Friday, September 23, 2011

Leonarda Martinez, Mexican Serial Killing Thief - 1884


The term “carambada” (spelled as “carambada” in the following articles) suggests a woman who causes amazement or astonishment.

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FULL TEXT (Article 1 of 2): Queretaro, Mex., June 4. – A short time ago the authorities discovered that the celebrated brigand and abductor, El Amito, noted as the leader of a considerable party of bandits, and a woman named Leonarda Martinez, or La Caramboda, a brigandess who in former times alone halted the diligences on the public roads and robbed them, had formed a scheme to abduct a wealthy gentleman, Don Civelo Vasquez, owner of the San Juanico hacienda, or one of his sons, and hold him for ransom. The woman was to demand $10,000 of Vasquez as the price of freedom from molestation. The matter getting out, Leonardo and several members of a Milos band were captured. A few days afterward they were sent to Guanajuato, and news has reached here that the bandits, under El Amito, with a view of rescuing these prisoners, attacked the escort of rural guards at a place called La Connindad. A sharp fight ensued, in which three bandits were killed and Leonardo mortally wounded, the troops retaining or killing all their prisoners, and putting the bandits to flight, with the loss of one man wounded. Leonarda has since died of her wounds.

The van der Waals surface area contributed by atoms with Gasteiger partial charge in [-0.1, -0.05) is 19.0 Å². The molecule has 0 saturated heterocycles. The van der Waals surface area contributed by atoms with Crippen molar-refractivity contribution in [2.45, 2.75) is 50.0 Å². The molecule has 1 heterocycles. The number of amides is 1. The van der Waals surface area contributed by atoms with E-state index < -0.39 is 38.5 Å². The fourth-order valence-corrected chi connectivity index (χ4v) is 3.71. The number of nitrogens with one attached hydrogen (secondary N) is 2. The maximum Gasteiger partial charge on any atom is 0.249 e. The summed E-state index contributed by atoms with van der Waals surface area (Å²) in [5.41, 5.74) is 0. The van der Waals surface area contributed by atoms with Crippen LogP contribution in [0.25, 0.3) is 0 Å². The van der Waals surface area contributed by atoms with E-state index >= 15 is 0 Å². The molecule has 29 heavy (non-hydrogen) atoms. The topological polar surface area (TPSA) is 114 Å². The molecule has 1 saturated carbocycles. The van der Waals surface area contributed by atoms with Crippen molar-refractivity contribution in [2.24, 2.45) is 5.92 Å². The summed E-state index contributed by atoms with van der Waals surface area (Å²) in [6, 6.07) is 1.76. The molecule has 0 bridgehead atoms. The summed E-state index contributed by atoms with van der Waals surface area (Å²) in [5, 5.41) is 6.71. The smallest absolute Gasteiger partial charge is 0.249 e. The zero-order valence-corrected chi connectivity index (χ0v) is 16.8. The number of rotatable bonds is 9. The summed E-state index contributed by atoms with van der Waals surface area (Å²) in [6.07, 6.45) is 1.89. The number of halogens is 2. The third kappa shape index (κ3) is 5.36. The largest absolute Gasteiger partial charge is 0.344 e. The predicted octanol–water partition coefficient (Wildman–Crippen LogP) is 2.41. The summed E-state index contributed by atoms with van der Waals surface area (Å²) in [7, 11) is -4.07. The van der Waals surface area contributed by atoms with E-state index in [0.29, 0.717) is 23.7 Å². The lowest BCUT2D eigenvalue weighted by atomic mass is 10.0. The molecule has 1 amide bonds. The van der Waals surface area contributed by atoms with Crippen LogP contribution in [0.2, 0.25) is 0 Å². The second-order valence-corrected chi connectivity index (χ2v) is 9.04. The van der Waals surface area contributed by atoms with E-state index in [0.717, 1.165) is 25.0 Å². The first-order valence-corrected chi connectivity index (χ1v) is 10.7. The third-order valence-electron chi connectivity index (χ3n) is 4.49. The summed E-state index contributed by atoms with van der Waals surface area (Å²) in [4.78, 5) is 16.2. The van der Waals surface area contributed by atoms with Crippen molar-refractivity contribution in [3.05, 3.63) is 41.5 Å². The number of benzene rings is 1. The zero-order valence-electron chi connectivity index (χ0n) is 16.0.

NOTE: The original article uses the masculine spelling of “Leonardo” which is, necessarily, an error, which has been altered to the feminine here.

[“Truly Romantic.” Atchison Globe (Ka.), Jun. 5, 1884, p. 2?]

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FULL TEXT (Article 2 of 2): La Caramboda, the woman brigand long a terror to travelers in this region is dead at last, with a bullet in her heart. Her operations extended over many years and was of the most daring description. For a long time the authorities found it very difficult to trace or even to explain the crimes which she committed, for no one suspected that a woman was the guilty person. No two of her robberies were committed in the same manner. Sometimes she was a passenger, and other times she was with the bandits, and took part in the shooting, if any was to be done. A woman of some personal charms, when appropriately dressed, she was a fiend when about her business of murder and pillage whom very few cared to encounter. Her male assistants were many and devoted.

One of her schemes, it has been learned was to bide her time in some town until she found one or two men of means who were going by the diligence to some distant point and then to take passage with them. It is suspected that on more than one occasion she took the driver into her confidence, but when this could not be done she readily deceived him or quieted him with a bullet. A perfect mistress of the art of dissimulation and possessing a soft and insinuating manner, she had no difficulty in working herself into the good graces of travelers who did not look for a Mexican bandit under her attractive guise. In this way she easily discovered who had money and valuables and who had not. If she found a man who appeared to be of some consequence, but she did not have much money, she betrayed him into the hands of her confederates, who held him for a ransom. If her victim appeared to be well supplied with cash he usually met a violent death within twenty-four hours.